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Though the goal-oriented structure of the four narrative threads feels a bit forced at times, Newell succeeds in making us empathize and root for these kids, not because of the configuration of their families, but because we can’t help but be moved by them at this tender stage. Gayby Baby swells with everyday beauty: the car rides and the homework, dinners and dishes and bedtime stories, the dazzling minutia that makes up a life. Newell is particularly gifted at capturing the incandescence of youth when nothing much is happening—kids bouncing on trampolines, kids walking home from school, kids reading under the covers by flashlight.

The families in Gayby Baby are by no means perfect. Newell wanted to avoid “poster child syndrome”—the impulse to prove that same-sex parents are worthy by depicting them and their children as flawless role models. “We wanted to show parents who sometimes yell or make questionable decisions,” Newell said. “We wanted to show families learning and laughing and making mistakes.” Though none of the families come across entirely unblemished, the sibling relationships here are particularly robust and endearing. We see Gus help give his little sister a bath—all the while quizzing her about her favorite wrestlers—and we watch Ebony pick up and soothe her crying baby brother.

Gayby Baby has an activist bent, but its subtlety and unforced intimacy make it more of a broad commentary on childhood than an issues movie. The fact that these households have same-sex parents becomes less and less important over the span of the film, and this is the point. It’s a gentle rebuttal, a quiet and effective way to rewrite the narrative of the stereotypical family. Though the camerawork isn’t particularly revolutionary, the trust and closeness Newell achieves in Gayby Baby calls to mind Rich Hill, the luminous 2014 documentary about three impoverished families in rural Missouri. Both films have a knack for capturing the rhythms and rituals of daily life—moments the poet Jack Gilbert referred to as “between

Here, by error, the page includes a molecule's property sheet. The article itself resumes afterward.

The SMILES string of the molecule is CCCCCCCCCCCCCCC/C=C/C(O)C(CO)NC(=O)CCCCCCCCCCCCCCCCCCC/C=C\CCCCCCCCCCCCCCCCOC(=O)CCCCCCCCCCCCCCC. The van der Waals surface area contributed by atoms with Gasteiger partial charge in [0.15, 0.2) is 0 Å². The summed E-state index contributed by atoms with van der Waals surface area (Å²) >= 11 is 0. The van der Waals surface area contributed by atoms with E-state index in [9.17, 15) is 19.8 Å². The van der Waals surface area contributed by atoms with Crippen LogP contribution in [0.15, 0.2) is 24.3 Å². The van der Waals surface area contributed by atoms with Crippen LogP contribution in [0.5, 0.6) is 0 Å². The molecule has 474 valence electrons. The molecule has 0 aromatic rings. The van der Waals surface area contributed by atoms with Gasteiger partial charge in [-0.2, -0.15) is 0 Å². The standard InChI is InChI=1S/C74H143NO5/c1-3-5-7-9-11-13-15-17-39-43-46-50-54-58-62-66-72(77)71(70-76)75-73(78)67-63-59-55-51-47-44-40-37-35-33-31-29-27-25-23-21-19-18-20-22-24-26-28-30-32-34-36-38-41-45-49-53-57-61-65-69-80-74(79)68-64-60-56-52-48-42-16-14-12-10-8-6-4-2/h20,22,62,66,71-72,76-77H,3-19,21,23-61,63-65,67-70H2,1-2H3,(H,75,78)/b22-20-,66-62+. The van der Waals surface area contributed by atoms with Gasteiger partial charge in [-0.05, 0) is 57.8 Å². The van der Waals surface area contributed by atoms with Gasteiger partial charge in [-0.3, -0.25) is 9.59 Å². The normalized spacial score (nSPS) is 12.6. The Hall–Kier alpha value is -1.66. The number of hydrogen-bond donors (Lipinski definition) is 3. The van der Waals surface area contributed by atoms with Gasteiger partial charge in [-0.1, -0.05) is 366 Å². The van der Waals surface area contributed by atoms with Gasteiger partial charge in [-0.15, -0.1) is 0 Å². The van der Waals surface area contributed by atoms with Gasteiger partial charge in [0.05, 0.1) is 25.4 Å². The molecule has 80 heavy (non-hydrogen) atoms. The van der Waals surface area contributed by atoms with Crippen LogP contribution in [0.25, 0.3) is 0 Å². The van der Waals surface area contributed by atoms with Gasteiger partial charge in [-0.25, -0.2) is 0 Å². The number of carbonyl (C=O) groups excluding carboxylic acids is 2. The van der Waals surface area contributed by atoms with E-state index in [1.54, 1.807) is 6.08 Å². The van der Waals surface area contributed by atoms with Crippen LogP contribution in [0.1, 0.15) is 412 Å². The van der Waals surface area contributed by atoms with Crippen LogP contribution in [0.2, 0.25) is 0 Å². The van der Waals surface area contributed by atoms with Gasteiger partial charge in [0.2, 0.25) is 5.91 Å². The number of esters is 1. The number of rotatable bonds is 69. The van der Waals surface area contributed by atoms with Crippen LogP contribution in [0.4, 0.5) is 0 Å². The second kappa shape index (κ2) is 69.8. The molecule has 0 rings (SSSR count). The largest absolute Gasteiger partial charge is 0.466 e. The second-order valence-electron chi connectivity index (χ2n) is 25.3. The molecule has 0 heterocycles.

the memorable”—and both treat their subjects with the utmost sensitivity and respect.

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This veneration and reverence even seeped into the composition of the film, Newell explained. “We did something quite unusual—we involved all of the families in the editing process and in the creation of this story. They were given the opportunity to be a part of deciding how they wanted to be represented. That meant they were watching cuts throughout the edit, they were a part of the conversation. I don’t think that decision [to include them] really changed the story. It meant that we all had ownership of the story…I wouldn’t want to make a film like this any other way.”

So how does the release of Gayby Baby affect audiences differently here in the United States? Producer Charlotte Mars said the mission of this film remains critical, even in countries where gay marriage is legal. She hopes Gayby Baby “can be one of many films that starts the conversation that comes after marriage equality. Which is more about ‘How do we check the haters on the streets and in schools? What are the stories that need to be told to make the community safer?’” To see this film is to fall in love with these kids, to want them to succeed, to protect them from harm.

Newell hopes the conflicts and resolutions depicted within the families here will convey a kind of microcosm for understanding bigger societal differences. “Within every family there are conflicts. This is a film about how we can deal with those conflicts—have different opinions from the people we love—but still be a family. Hopefully when you zoom out, it’s how we as a society can work through conflict and still love each other, even while having big differences of opinion.”


Gayby Baby can be streamed online through many popular services including iTunes.